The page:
11. Simultaneous estimation of compounds from their mixture by absorption correction
method
12. Simultaneous determination of dichromate & permanganate ions in the given solution by
colorimetric measurement.
13. Determination of the dissociation constant of indicator using UV-visible
spectrophotometer.
14. Determine stability constant of Ferric salicylate complex by colorimetric measurement.
15. Assay of dextrose injections by colorimeter.

Recommended Books:
Text Book:
1. Chatwal and Anand, Instrumental methods of chemical analysis, Himalaya publishing
house
Reference Books:
1. A.H. Beckett and J.B. Stenlake, Practical Pharmaceutical Chemistry, Vol. I & II.
2. Willard and Meritt, Instrumental methods of Analysis, CBS Publication.
3. J.W.Munson, Pharmaceutical Analysis, Modern methods, Part A & B
4. G.W. Ewing, Instrumental methods of chemical Analysis, McGraw Hill International
Edition.
5. Skoog, Principles of Instrumental Analysis, Saunders college publishing.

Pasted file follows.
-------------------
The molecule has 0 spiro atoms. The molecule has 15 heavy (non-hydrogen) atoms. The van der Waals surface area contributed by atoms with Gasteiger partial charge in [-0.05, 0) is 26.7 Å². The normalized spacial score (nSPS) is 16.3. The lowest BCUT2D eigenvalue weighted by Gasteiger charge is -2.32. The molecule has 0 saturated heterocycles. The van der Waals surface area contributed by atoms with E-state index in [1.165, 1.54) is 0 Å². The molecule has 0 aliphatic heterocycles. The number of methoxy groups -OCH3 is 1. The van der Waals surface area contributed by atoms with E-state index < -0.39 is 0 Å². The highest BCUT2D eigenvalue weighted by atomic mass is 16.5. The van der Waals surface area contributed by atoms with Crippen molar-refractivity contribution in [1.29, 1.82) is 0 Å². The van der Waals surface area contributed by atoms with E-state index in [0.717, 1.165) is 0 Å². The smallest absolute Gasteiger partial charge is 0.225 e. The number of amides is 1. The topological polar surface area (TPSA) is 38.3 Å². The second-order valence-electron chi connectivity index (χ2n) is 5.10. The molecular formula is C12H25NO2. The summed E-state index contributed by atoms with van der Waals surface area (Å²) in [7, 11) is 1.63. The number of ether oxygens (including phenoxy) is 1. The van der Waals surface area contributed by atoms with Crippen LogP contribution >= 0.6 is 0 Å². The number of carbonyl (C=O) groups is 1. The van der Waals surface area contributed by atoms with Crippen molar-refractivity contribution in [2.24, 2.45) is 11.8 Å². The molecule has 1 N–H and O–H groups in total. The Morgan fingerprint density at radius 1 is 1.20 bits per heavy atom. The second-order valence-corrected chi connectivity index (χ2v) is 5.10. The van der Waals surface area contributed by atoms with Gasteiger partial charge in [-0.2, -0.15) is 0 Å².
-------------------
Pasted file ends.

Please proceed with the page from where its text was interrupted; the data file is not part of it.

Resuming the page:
6. D.C. Harris, Exploring chemical Analysis, W.H. Freeman and Company.
7. Gary D. Christian, Analytical Chemistry, John Wiley and Sons. Inc.
8. P. parimoo, Pharmaceutical Analysis, CBS Publishing.
9. Robert de Levie, Principles of quantitative chemical Analysis McGraw Hill International
Series.
10. K. A. Connors, A Text Book of Pharmaceutical Analysis, John Wiley & Sons.
11. S. W. Rajbhoj., Dr. T. K. Chondhekar., Systematic Experimental Physical Chemistry,
Anjali Publication.
12. Indian Pharmacopoeia 1996 Ministry of Health Government of India.
13. British Pharmacopoeia.
14. Dyer J R, Application of Absorption Spectroscopy of organic compounds.
15. Nagavi B.G., Laboratory hand book of Instrumental Drug Analysis.
16. Journals related to pharmaceutical analysis.
17. Pharm Methods. 2010 Oct-Dec; 1(1): 2–13. Introduction to hyphenated techniques and
their applications in pharmacy, Kalpesh N Patel, Jayvadan K Patel, Manish P
Patel, Ganesh C Rajput, and Hitesh A Patel

37
Swami Ramanand Teerth Marathwada University, Nanded
Fourth Year B. Pharmacy, VIIIth Semester
Subject : Total Quality Management
Subject Code/Paper No : BPH86
Credits : 03 (3T)

Objective
A course on total quality management is aimed for understanding and application of
managerial tools to plan for quality. It is also aimed to attain the quality, follow up,
improvement, as well as organize and its development of work place.
In pharmaceutical companies (industrial) specialized departments like product
development, process development, production, marketing etc. are in function. These